by Al Pearce and Jonathan Ingram
Spectacular, never-before seen photographs pay tribute to the “The Intimidator” and his race-winning 23-year career. This beautifully illustrated photo history traces the illustrious career of the most talented driver in the history of NASCAR Winston Cup Series racing. Al Pearce and Jonathan Ingram, NASCAR writers who chronicled Earnhardt throughout his entire career, put the races of this legendary figure in pole position. Nigel Kinrades stunning color photographs, along with Don Hunter’s notable archival images, pay a fitting homage to this legendary driver. Filled cover-to-cover with never-before-published photographs of Dale at the track, in the pits, and relaxing with his family at home.
This is a book designed to satisfy the most diehard Earnhardt fan, yet will engage those who never knew the man before his fatal last-lap crash at the Daytona 500 in 2001.
The Pink Car
Oliver’s father owned the car and gave the young Earnhardt the same advice he’d given his own son when David had started to race. “You need to just fall in and follow,” said Ray. “That way you can learn how to race. If you don’t do that, then you can learn how to build cars. Because when you wreck cars, you have to fix them.”
Earnhardt initially agreed to this strategy, but just as he had already proven he was stubborn and hard-headed about doing things his own way in dealing with his father, he eventually had ideas different from those of Ray Oliver. Once he got behind the wheel of the pink car and was prepared to race, Earnhardt leaned his head out the window and said to one of the volunteer crewmen, “Could you ask Ray if it would be OK to pass a couple of cars?”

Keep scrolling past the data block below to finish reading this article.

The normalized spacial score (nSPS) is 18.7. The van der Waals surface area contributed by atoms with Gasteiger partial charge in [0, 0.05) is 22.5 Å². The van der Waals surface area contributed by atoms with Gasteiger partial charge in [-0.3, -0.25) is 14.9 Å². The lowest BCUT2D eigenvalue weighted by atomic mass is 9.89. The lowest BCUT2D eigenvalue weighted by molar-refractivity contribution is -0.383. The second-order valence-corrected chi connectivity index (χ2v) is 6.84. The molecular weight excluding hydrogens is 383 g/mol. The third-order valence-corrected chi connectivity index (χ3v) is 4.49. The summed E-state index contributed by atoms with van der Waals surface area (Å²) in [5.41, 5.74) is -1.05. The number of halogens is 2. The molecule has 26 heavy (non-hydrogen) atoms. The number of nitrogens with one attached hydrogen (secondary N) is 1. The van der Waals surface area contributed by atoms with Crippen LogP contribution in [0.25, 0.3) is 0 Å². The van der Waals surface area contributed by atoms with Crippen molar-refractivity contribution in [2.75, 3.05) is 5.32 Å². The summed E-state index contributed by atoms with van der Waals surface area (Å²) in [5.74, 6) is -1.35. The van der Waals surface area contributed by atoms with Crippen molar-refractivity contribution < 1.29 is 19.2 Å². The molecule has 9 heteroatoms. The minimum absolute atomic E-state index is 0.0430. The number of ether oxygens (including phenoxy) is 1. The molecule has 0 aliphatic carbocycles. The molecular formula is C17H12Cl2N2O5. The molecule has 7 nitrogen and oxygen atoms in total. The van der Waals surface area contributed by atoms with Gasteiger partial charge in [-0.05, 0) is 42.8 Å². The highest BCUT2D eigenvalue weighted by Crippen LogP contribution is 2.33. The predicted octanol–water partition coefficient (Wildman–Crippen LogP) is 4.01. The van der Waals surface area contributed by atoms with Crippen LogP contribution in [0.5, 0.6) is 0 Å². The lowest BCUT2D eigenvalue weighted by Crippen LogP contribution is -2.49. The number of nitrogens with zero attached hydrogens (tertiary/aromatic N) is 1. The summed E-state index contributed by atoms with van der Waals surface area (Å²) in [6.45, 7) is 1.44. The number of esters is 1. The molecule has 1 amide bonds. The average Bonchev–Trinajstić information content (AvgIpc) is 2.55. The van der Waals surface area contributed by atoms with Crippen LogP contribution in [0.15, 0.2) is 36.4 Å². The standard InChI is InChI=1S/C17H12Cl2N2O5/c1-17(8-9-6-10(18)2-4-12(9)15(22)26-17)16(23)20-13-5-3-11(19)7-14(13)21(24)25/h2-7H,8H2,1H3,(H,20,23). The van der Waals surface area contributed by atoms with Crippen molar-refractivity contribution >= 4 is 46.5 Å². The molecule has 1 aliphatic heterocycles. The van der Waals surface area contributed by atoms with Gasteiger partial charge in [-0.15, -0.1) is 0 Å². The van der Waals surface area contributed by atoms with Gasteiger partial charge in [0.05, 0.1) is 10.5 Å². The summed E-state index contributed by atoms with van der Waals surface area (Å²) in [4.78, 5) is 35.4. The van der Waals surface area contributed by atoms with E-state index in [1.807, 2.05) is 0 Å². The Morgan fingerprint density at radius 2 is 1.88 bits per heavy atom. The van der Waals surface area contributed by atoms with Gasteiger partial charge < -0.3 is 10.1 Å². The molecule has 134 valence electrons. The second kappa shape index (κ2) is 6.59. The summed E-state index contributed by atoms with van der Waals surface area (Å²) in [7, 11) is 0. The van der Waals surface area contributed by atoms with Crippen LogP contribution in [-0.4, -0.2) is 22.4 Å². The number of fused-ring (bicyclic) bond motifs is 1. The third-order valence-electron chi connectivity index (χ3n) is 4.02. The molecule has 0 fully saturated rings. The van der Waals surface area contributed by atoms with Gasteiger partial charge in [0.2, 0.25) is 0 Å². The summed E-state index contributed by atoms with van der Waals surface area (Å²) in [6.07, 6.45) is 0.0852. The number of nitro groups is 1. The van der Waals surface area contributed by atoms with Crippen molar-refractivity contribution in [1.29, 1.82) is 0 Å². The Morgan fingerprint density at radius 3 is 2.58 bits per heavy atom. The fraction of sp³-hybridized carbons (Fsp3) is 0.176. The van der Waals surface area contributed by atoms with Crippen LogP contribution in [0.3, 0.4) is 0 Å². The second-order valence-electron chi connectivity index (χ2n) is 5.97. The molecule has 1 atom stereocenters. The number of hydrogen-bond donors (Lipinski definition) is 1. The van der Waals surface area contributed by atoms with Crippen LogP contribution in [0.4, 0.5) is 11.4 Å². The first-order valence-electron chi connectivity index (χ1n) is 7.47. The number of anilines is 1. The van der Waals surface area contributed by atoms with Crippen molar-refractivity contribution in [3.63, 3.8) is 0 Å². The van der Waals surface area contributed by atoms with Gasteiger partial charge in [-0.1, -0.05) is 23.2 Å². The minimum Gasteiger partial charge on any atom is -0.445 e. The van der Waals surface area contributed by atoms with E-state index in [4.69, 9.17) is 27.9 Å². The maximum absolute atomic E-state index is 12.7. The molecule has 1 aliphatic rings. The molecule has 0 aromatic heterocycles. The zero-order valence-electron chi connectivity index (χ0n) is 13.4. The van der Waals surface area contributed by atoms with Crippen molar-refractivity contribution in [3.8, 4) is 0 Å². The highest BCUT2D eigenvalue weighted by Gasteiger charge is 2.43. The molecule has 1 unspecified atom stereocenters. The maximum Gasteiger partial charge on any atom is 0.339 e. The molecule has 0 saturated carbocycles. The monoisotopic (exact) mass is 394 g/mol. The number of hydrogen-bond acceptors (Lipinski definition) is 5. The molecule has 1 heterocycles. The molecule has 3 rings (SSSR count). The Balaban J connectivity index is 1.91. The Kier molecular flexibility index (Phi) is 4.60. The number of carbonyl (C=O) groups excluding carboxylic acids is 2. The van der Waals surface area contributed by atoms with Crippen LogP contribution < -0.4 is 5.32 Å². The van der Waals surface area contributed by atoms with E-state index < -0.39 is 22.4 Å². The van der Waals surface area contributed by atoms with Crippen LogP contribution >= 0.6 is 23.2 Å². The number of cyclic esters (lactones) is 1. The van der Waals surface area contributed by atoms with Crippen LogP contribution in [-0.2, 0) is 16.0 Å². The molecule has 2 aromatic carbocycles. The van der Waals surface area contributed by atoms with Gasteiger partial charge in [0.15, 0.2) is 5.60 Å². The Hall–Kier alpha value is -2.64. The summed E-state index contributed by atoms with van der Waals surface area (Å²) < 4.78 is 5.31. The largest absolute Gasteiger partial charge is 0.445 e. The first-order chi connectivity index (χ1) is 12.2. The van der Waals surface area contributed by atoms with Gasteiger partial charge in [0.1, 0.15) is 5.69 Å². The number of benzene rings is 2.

The First Factory Ride
So Rathgeb’s advice would remain critical to Earnhardt as he began a long, torturous journey into the Winston Cup ranks. It was a journey that would cost him a second divorce and many other personal hardships before he got the break he needed four years later. Earnhardt’s ongoing success depended in part upon asking others for their help in the same humbling and direct way he had spoken to Chrysler’s Rathgeb. As anyone who ever did this champion a favor was aware, he never forgot somebody who had helped him along the way. So, 20 years after that fateful meeting, Earnhardt let the world know who gave him his first factory ride.
The Losing Streak Begins
The engine coughed, fired, and Earnhardt rolled away, but he never got beyond the apron in Turn 1. The ether had caused enough detonation to destroy the engine. Instead of finishing fourth and last on the lead lap, Earnhardt stewed while the Wrangler sat on the apron and budding rival Bodine won the Daytona 500, 11 seconds ahead of Labonte. Old rival Elliott pushed Earnhardt’s Monte Carlo back to the pits on the cool-down lap.
Earnhardt, his friends often pointed out, didn’t love winning as much as he hated losing.